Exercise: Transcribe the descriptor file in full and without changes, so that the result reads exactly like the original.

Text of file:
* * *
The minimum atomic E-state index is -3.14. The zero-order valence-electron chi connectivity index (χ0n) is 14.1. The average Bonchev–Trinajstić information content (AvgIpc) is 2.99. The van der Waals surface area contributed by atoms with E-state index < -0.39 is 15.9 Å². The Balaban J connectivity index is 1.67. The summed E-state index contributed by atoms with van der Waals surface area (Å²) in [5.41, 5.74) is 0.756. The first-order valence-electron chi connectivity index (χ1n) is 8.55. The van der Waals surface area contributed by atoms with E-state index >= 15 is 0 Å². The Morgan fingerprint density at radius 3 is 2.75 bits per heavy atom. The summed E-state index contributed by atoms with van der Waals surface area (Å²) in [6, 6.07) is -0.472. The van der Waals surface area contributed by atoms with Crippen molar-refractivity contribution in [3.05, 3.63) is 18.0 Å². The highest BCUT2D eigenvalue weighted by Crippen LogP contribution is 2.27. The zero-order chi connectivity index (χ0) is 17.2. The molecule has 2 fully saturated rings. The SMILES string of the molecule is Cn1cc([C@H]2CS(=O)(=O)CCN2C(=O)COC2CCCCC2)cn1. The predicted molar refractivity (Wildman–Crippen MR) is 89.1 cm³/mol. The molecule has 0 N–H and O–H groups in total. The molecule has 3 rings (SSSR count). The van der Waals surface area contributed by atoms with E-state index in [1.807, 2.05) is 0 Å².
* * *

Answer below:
The minimum atomic E-state index is -3.14. The zero-order valence-electron chi connectivity index (χ0n) is 14.1. The average Bonchev–Trinajstić information content (AvgIpc) is 2.99. The van der Waals surface area contributed by atoms with E-state index < -0.39 is 15.9 Å². The Balaban J connectivity index is 1.67. The summed E-state index contributed by atoms with van der Waals surface area (Å²) in [5.41, 5.74) is 0.756. The first-order valence-electron chi connectivity index (χ1n) is 8.55. The van der Waals surface area contributed by atoms with E-state index >= 15 is 0 Å². The Morgan fingerprint density at radius 3 is 2.75 bits per heavy atom. The summed E-state index contributed by atoms with van der Waals surface area (Å²) in [6, 6.07) is -0.472. The van der Waals surface area contributed by atoms with Crippen molar-refractivity contribution in [3.05, 3.63) is 18.0 Å². The highest BCUT2D eigenvalue weighted by Crippen LogP contribution is 2.27. The zero-order chi connectivity index (χ0) is 17.2. The molecule has 2 fully saturated rings. The SMILES string of the molecule is Cn1cc([C@H]2CS(=O)(=O)CCN2C(=O)COC2CCCCC2)cn1. The predicted molar refractivity (Wildman–Crippen MR) is 89.1 cm³/mol. The molecule has 0 N–H and O–H groups in total. The molecule has 3 rings (SSSR count). The van der Waals surface area contributed by atoms with E-state index in [1.807, 2.05) is 0 Å².